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In Brief This Week: Invitae, Thermo Fisher, PerkinElmer, More

NEW YORK – Invitae said this week that it completed its previously announced acquisition of Clear Genetics on Nov. 12 for approximately $50 million, about half of which was paid in cash and half in Invitae common stock. The company is now a wholly owned subsidiary of Invitae.

Invitae also said this week that it has launched Invitae Discover, a clinical research platform that leverages biometric data available through Apple Watch to provide better understanding of the genetic causes of disease. The company also initiated the first study on Invitae Discover, called Afib CAUSE (Correlations between atrial fibrillation and cardiomyopathy phenotypes and variants of uncertain significance in cardiac-related genes). The goal of the study is to combine health and activity data from mobile devices with clinical genetic testing results to improve the understanding of how genetic changes contribute to atrial fibrillation and other cardiovascular conditions, Inviate said. The study will specifically evaluate biometric data for patients whose genetic testing included variants of uncertain significance to help build preliminary data that improves variant classification and, ultimately, provide evidence to support resolution, the firm said.

Thermo Fisher Scientific said this week that it has opened a Pharma and Biopharma Customer Solution Center in Shanghai to support customers in China. The new center will provide expertise in analytical processes and specialized workflows. It follows the company's recent opening of a Biosciences Customer Exploration Center in Shanghai and its expansion of a clinical trials logistics facility in Suzhou.

Belgian research institute VIB and Chinese genomics organization BGI said this week that they have partnered to share expertise to accelerate the use of genomics in healthcare, agriculture, and other fields. Under the strategic collaboration, the partners will establish joint research programs and co-develop applications of single-cell sequencing, health monitoring omics, and other technologies.

In its Form 10Q filed with the US Securities and Exchange Commission this week, PerkinElmer said that it has laid off 259 employees as part of a restructuring plan in the third quarter of 2019. The workforce reduction is expected to result in a total of $13.8 million in charges, approximately $11.2 million in the discovery & analytical solutions segment and $2.6 million in the diagnostics segment, according to the document. In an email, a PerkinElmer spokesman said that the firm identified "a number of minor redundancies through a recent initiative to bring the organization together by aligning our regional commercial teams and end market-focused business segments." He added that the positions "were not concentrated in any particular region, business or function."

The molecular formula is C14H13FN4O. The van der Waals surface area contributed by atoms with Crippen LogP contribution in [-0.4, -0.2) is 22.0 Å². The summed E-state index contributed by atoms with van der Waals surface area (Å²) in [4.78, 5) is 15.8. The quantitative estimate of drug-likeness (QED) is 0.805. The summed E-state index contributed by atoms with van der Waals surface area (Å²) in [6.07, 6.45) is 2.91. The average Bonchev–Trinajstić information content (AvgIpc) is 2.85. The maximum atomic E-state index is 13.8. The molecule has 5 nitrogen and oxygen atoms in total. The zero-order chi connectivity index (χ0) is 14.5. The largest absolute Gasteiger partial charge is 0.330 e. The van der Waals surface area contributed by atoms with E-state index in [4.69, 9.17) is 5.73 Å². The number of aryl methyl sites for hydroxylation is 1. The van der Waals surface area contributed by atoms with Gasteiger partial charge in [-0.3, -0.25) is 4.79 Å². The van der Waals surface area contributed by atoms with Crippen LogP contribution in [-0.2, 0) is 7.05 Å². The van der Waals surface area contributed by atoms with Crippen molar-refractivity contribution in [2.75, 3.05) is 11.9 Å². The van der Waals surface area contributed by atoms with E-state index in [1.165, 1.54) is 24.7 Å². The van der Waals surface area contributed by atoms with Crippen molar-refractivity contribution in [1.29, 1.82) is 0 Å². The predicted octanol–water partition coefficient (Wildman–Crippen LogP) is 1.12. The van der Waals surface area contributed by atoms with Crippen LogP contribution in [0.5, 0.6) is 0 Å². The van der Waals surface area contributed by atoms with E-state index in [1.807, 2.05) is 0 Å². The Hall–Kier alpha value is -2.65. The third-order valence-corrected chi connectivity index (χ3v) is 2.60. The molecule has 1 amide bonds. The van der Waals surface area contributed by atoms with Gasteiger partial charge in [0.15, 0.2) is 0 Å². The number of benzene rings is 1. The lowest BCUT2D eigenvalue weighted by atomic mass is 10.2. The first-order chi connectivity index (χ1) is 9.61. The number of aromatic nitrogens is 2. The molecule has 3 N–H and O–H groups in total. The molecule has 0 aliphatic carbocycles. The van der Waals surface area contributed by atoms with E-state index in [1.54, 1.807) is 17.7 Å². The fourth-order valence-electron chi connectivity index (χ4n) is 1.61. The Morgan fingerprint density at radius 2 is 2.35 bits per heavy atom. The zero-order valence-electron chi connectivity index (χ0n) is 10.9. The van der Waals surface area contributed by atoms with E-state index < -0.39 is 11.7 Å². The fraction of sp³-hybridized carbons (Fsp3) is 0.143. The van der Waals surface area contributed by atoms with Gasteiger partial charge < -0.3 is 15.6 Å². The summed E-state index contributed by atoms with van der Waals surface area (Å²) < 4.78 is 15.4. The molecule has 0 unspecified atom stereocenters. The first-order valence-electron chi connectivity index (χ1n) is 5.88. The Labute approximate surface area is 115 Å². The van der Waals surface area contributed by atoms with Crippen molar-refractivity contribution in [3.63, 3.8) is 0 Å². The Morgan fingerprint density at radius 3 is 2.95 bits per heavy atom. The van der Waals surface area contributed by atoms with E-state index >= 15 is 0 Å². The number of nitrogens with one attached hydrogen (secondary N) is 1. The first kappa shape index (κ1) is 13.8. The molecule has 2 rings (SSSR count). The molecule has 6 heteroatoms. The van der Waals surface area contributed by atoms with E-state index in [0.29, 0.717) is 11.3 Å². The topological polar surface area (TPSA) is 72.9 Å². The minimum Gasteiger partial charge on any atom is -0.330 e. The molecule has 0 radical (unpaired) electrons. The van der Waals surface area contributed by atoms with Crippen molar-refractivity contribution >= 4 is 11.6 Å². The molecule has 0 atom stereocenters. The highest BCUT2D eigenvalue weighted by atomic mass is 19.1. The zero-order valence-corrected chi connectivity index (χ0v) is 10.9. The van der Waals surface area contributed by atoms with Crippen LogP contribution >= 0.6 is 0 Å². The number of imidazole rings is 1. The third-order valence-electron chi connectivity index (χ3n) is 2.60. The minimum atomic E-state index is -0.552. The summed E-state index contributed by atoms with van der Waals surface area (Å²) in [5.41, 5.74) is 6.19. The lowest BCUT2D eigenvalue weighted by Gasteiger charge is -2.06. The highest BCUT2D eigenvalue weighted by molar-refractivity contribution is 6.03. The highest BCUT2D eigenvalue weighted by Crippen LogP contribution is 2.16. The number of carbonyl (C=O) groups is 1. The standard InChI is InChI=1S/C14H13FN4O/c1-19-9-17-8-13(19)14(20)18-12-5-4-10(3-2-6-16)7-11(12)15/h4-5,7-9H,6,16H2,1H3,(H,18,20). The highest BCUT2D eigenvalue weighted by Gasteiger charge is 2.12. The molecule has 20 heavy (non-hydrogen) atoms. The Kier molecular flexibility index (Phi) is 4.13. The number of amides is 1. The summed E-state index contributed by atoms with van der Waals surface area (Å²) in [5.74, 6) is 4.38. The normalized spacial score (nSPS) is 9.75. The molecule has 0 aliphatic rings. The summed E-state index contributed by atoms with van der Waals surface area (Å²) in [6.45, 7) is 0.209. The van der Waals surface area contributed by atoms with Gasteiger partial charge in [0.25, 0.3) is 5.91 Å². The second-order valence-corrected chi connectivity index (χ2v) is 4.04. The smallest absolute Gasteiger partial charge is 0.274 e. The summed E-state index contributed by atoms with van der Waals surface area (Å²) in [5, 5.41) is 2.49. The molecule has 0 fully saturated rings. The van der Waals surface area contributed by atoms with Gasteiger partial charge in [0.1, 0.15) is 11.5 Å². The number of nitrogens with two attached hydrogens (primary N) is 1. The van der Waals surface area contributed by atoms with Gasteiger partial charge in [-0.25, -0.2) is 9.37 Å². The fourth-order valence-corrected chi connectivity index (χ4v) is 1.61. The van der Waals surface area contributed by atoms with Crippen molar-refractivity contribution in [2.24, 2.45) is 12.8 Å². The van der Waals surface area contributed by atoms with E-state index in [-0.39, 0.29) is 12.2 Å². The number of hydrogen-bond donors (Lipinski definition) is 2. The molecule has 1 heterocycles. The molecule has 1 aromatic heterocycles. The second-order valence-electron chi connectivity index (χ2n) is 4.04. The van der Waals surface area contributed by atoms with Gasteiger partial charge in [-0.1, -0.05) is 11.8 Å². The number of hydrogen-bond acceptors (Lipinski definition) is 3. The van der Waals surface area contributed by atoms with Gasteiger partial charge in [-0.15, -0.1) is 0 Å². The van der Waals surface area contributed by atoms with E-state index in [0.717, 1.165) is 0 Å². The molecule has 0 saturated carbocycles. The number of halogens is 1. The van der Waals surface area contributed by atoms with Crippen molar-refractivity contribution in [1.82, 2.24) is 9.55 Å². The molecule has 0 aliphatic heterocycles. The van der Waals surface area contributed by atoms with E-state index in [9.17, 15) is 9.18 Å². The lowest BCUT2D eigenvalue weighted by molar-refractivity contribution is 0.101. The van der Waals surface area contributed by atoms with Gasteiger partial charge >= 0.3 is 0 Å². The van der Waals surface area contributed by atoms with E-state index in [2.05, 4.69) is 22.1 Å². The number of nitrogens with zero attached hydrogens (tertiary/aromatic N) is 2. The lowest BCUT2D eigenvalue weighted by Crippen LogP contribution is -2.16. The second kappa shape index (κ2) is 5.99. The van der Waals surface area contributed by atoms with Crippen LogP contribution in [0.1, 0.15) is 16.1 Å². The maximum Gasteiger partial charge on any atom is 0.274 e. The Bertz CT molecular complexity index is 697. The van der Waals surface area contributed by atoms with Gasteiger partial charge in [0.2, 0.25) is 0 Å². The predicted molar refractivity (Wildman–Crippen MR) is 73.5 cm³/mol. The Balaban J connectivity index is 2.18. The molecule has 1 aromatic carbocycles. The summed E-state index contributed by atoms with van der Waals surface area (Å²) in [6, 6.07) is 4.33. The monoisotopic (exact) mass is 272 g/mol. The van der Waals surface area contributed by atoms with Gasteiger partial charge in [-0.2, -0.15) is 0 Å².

The company also said that during the first three quarters of 2019, it completed three acquisitions for a total of $258.4 million in cash. The Waltham, Massachusetts-based company bought Cisbio Bioassays for $219.9 million. Additionally, it disclosed in its SEC document that it acquired two other unnamed businesses for a total of $38.5 million.

Co-Diagnostics this week reported a fourfold year-over-year increase in its third quarter revenues. 

For the three months ended Sept. 30, the Salt Lake City-based molecular diagnostics firm's revenues ticked up to $41,434 million, up from $9,696 million a year ago, it said in its Form 10-Q filed with the US Securities and Exchange Commission.

Co-Diagnostics said that in the recently completed quarter, it saw continued sales of its vector control mosquito tests as it expanded into different US markets, and generated revenues in its infectious disease vertical and genomic design services for the ag-bio industry. 

The company further noted that it installed a large molecular diagnostics laboratory in Ghana, maintained a strong financial position, and remained debt-free during the quarter. The company also anticipates a significant increase in infectious disease testing sales in Q4 in India, as well as other geographical markets. 

The company's R&D spending increased a fraction of 1 percent year over year to $331,027 from $330,422. Its SG&A costs stayed essentially flat at $1.3 million. 

The firm posted a net loss of $1.7 million, or $.10 per share, in Q3 2019 compared to a net loss of $1.6 million, or $.13 per share, a year ago. The company used 17.3 million shares to calculate its per share loss in Q3 2019 compared to 12.3 million shares a year ago. 

Co-Diagnostics exited Q3 2019 with $2.5 million in cash and cash equivalents.

Mesa Laboratories announced this week that it has acquired Gyros Protein Technologies Holding for $180 million. GPT is an Uppsala, Sweden-based provider of immunoassay and peptide synthesis solutions that accelerate the discovery, development, and manufacturing of biotherapeutics.

The acquisition will add to Mesa's biopharmaceutical quality control business, and will become the core of Mesa's new biopharmaceutical development platform. The deal is also expected to add $37 million to $40 million of revenues during the first 12 months, deliver double-digit organic revenue growth over the next several years, and generate gross profit margin percentages in the mid to high 60s. Additionally, Mesa expects adjusted operating income as a percentage of revenues to be in the mid-teens for the first 12 months. Revenues for the remaining five months of FY20 are expected to be $13 million to $15 million.

In Brief This Week is a selection of news items that may be of interest to our readers but had not previously appeared on GenomeWeb.